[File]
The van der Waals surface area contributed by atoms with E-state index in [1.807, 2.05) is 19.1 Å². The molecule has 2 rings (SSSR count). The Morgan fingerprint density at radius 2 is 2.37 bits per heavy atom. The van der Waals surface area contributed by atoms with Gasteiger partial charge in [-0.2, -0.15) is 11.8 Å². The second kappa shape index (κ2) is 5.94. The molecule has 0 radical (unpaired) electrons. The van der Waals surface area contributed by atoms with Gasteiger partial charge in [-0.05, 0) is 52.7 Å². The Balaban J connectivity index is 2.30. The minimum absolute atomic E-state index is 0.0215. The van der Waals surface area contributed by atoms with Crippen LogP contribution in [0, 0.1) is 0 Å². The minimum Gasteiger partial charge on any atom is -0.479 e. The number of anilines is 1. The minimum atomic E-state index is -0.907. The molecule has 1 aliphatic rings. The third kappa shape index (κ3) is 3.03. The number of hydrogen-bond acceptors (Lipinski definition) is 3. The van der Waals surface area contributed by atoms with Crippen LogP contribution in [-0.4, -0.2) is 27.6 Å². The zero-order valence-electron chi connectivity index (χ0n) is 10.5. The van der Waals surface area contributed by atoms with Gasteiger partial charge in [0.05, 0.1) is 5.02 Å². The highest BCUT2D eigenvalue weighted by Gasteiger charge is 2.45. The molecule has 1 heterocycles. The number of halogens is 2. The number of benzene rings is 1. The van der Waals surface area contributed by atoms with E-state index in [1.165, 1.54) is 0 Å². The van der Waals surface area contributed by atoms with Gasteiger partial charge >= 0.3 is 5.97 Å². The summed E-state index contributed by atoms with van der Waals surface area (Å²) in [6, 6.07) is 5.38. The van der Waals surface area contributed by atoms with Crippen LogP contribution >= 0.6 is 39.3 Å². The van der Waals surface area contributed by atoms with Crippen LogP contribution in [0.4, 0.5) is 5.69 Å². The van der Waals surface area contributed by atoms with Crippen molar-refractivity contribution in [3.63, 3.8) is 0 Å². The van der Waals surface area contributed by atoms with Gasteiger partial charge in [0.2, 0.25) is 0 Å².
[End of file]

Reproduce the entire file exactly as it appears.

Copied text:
The van der Waals surface area contributed by atoms with E-state index in [1.807, 2.05) is 19.1 Å². The molecule has 2 rings (SSSR count). The Morgan fingerprint density at radius 2 is 2.37 bits per heavy atom. The van der Waals surface area contributed by atoms with Gasteiger partial charge in [-0.2, -0.15) is 11.8 Å². The second kappa shape index (κ2) is 5.94. The molecule has 0 radical (unpaired) electrons. The van der Waals surface area contributed by atoms with Gasteiger partial charge in [-0.05, 0) is 52.7 Å². The Balaban J connectivity index is 2.30. The minimum absolute atomic E-state index is 0.0215. The van der Waals surface area contributed by atoms with Crippen LogP contribution in [0, 0.1) is 0 Å². The minimum Gasteiger partial charge on any atom is -0.479 e. The number of anilines is 1. The minimum atomic E-state index is -0.907. The molecule has 1 aliphatic rings. The third kappa shape index (κ3) is 3.03. The number of hydrogen-bond acceptors (Lipinski definition) is 3. The van der Waals surface area contributed by atoms with Crippen LogP contribution in [-0.4, -0.2) is 27.6 Å². The zero-order valence-electron chi connectivity index (χ0n) is 10.5. The van der Waals surface area contributed by atoms with Gasteiger partial charge in [0.05, 0.1) is 5.02 Å². The highest BCUT2D eigenvalue weighted by Gasteiger charge is 2.45. The molecule has 1 heterocycles. The number of halogens is 2. The number of benzene rings is 1. The van der Waals surface area contributed by atoms with E-state index in [1.165, 1.54) is 0 Å². The van der Waals surface area contributed by atoms with Gasteiger partial charge >= 0.3 is 5.97 Å². The summed E-state index contributed by atoms with van der Waals surface area (Å²) in [6, 6.07) is 5.38. The van der Waals surface area contributed by atoms with Crippen LogP contribution >= 0.6 is 39.3 Å². The van der Waals surface area contributed by atoms with Crippen LogP contribution in [0.4, 0.5) is 5.69 Å². The van der Waals surface area contributed by atoms with Crippen molar-refractivity contribution in [3.63, 3.8) is 0 Å². The van der Waals surface area contributed by atoms with Gasteiger partial charge in [0.2, 0.25) is 0 Å².